The Heisenberg Uncertainty Principle states that the product of uncertainties in related physical quantities (e.g. position and momentum, energy and time, etc.) has a finite lower bound. This arises from the fact that the momentum and position operators do not commute. A common misunderstanding is that in simple terms this means that a measurement for position disturbs the momentum of a particle, and a measurement for the momentum of a particle dirsurbs its position. All of this information is false.

In other words, if you know the position of a particle and you measure the momentum, it disturbs the position - thus you are less certain of its position. This is incorrect.

In actuality, the uncertainty arises from fundamental underlying physical laws governing physical systems which can be measured. Particles have a fundamental dual nature and may be considered either a point source or a probability distribution of position depending upon what one is trying to accomplish by interacting with the particle.

Repeated measurements of particles in known/delivered states will give a distribution range governed by a probability function for either of the two conjugate properties, position (x) or momentum (p). The Uncertainty Principle gives a mathematically provable lower bound of the product of the uncertainty (error or deviation from a precise center of the probability wave law) in the measured conjugate properties.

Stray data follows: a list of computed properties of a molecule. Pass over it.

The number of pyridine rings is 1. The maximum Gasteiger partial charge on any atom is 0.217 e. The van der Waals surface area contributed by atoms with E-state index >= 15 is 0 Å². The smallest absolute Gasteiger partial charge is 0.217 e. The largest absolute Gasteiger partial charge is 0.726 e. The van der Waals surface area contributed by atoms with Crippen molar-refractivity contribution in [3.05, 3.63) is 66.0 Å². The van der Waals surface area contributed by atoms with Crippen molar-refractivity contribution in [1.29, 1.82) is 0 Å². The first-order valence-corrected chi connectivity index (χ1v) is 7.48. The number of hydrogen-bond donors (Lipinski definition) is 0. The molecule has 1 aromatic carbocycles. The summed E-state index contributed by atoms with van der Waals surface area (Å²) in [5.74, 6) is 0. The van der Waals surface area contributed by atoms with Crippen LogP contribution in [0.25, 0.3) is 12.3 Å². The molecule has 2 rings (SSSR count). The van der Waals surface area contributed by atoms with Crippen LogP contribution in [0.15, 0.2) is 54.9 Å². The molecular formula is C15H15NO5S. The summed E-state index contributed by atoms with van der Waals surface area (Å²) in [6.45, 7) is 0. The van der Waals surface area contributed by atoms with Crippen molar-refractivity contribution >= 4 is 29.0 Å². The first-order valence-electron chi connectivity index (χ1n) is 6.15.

where and h is Planck's constant with being Planck's reduced constant.

Thus the precision with which one can know one property is related mathematically to what is known of the conjugate property. If position is known with great precision for a specific particle or wave then the conjugate momentum is **not known** with a precision greater than that allowed by the lower bound provided by the Uncertainty Principle equation shown above.

Here is the derivation for the general uncertainty principle for two operators, A and B, that do not commute.

Let iC be the commutator of A and B:

[A,B] = iC

Furthermore, A and B are Hermitian operators. Recall the definition of the uncertainties:

To do:

Find a mathematically simple derivation of uncertainty principle and provide it here.

Find an intuitive example and provide here.

Provide a variety of equivalent derivations using different techniques to allow understanding by widest possible audience.

External links: Wikipedia:Uncertainty Principle